Fundamentalism is a Protestant error - one of the less malign ones - so I can't quite see how it can be imputed to Catholics.

22 July 2009 at 15:14  
Blogger The Young Oligarch said...

Churchmouse -

"What are you? french or something?"

Indigomyth uses the same foreign phraseology .

You are correct , I think , as a Protestant to bear no ill-will to individual R.C.s . Opposition to the organisation is another thing .

In today's new Leftie-World the R.C. church hierarchy (especially the Scottish variety) has invented the P.C. term of "anti-Catholic" to be bandied about like "Islamophobic" , "Homophobic" or "Racist".
In this way they silence their opponents .

Is this evidence of a highly political organisation with an anti-freedom agenda ?

22 July 2009 at 15:15  
Anonymous bertrand said...

You can find the term "anti-Catholic" in Edmund Burke's writing. Rumour has it that he was alive in the 18th century. Still, I'm sure the Church hierarchy will be flattered to find themselves painted as such cunning wordsmiths.

22 July 2009 at 15:32  
Blogger The Young Oligarch said...

The previous use of the word does not say anything about the current , sinister P.C. overtones when it is deliberately applied against opponents by St.Andrew's Cathedral's press office .

The currently ambiguous links between this office and both Labour and the SNP are at the heart of this matter .

To your earlier post - try reading this


22 July 2009 at 15:39  
Anonymous bertrand said...

Young Oligarch,

I'll gladly read that link. Please do look into the books I mentioned earlier in the thread - especially Hannah's.

22 July 2009 at 15:41  
Anonymous Laird said...

I think you're right young og.
Indigomyth has returned in disguise as a french catholic
called Bertrand.

22 July 2009 at 15:48  
Blogger The Young Oligarch said...

I will do , Betrand , if I can find it second hand on my travels .

The first part of The Hiram Key is good , before it gets into "Surely this must mean ...." territory .

When I bought my copy in Glasgow several years ago I found a craft knife blade inside between two pages (admittedly it was still in the plastic wrapper it had been sold in).

Could this have been an anti-masonic threat ? If so , from whom ?

As far as I am aware , at that point Waterstone's did not have an ironmongry department , so it wasn't an accident .

22 July 2009 at 15:50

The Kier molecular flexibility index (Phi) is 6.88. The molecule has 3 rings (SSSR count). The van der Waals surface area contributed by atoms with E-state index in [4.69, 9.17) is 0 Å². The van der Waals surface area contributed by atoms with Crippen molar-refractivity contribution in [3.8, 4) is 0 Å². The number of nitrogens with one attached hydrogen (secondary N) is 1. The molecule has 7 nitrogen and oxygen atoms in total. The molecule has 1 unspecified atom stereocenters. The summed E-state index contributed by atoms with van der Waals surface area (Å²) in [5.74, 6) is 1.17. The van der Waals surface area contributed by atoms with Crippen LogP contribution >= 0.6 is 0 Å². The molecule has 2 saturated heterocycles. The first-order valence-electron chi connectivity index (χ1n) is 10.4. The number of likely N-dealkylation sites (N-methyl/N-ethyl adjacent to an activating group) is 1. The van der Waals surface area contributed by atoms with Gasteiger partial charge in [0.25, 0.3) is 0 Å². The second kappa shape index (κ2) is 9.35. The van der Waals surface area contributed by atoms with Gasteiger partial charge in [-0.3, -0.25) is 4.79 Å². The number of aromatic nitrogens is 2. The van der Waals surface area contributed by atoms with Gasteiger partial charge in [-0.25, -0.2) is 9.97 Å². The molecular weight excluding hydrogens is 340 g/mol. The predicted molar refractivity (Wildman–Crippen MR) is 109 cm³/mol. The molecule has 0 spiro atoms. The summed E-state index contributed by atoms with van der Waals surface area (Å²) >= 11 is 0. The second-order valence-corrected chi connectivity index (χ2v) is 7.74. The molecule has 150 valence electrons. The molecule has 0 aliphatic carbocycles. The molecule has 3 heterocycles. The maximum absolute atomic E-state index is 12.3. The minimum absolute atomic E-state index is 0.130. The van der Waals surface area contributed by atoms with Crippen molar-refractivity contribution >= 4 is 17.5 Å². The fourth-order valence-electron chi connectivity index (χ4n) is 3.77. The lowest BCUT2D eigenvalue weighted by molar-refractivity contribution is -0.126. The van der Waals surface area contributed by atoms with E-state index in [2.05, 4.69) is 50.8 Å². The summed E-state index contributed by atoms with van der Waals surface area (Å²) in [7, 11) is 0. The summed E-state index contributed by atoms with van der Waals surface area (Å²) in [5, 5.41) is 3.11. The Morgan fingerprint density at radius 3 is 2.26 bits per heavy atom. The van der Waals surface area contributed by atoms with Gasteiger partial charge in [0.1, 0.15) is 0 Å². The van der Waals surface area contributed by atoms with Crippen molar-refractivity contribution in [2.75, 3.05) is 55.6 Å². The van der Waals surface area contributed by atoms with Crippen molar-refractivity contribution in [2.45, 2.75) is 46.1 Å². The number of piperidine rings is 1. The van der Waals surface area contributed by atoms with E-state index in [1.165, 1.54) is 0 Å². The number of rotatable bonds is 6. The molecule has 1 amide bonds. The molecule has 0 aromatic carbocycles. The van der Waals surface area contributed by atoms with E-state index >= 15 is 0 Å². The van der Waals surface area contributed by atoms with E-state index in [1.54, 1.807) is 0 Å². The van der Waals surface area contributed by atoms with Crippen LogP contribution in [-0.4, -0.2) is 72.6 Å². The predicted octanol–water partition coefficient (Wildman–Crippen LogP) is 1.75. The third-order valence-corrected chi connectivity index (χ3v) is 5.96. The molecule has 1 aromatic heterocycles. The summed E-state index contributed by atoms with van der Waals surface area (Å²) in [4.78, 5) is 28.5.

Anonymous sydneysider said...

Poor recusant will be apoplectic when he discovers that his catholic compatriot Bertrand is actually indigomyth.

22 July 2009 at 16:15  
Anonymous indigomyth said...

I would have thought all my anti-Christian proposals and positions would make it impossible for me to be Catholic. I have argued fervently against RC adoption agencies, and have even questioned whether religious belief deserves any protection under the law. Hardly a Catholic position.

Rest assured that I am not Bertrand. My interest in the Catholic church only extends to extricating its claws from society.

Please do not sully my good name by association with any Christian denominations. It is clear from looking at my previous posts that I am anti-Christianity and anti-Catholic.

22 July 2009 at 16:42  
Blogger The Young Oligarch said...

Indigomyth -

"I am ...anti-Catholic".

But not in a good way .

22 July 2009 at 16:44  
Anonymous indigomyth said...


//But not in a good way .//

No, in the best way. My anti-Catholicism is a product of my general anti-religion position.

22 July 2009 at 16:49  
Anonymous jilly said...

I have catholic friends who are
not fussed with all the extremist
elements of catholicism.They send their children to catholic schools but they are very normal and sensible.I think it's just a traditional thing in certain families.

22 July 2009 at 18:38  
Anonymous len said...

As freemasonry is a false religion with binding oaths it is hardly compatible with being a christian.

I think also we should ask ourselves what real purpose do organisations like Opus Dei, and the Jesuits ,and other societies, serve?

22 July 2009 at 19:42  
Blogger The Young Oligarch said...

Freemasonry is not a religion , so it can hardly aspire to being a "false religion".

Since when is taking oaths un-Christian ?

How does that work out in court , or when MP's , Peers of the realm , soldiers , etc.,. take the Loyal Oath ?

22 July 2009 at 19:49  
Anonymous len said...

Norman Vincent Peale:
I consider Masonry to be the purest form of religion on earth"
(Masonic monitor, May 1992 pg 17,) Norman Vincent Peale was a 33rd degree Freemason

22 July 2009 at 20:54  
Anonymous len said...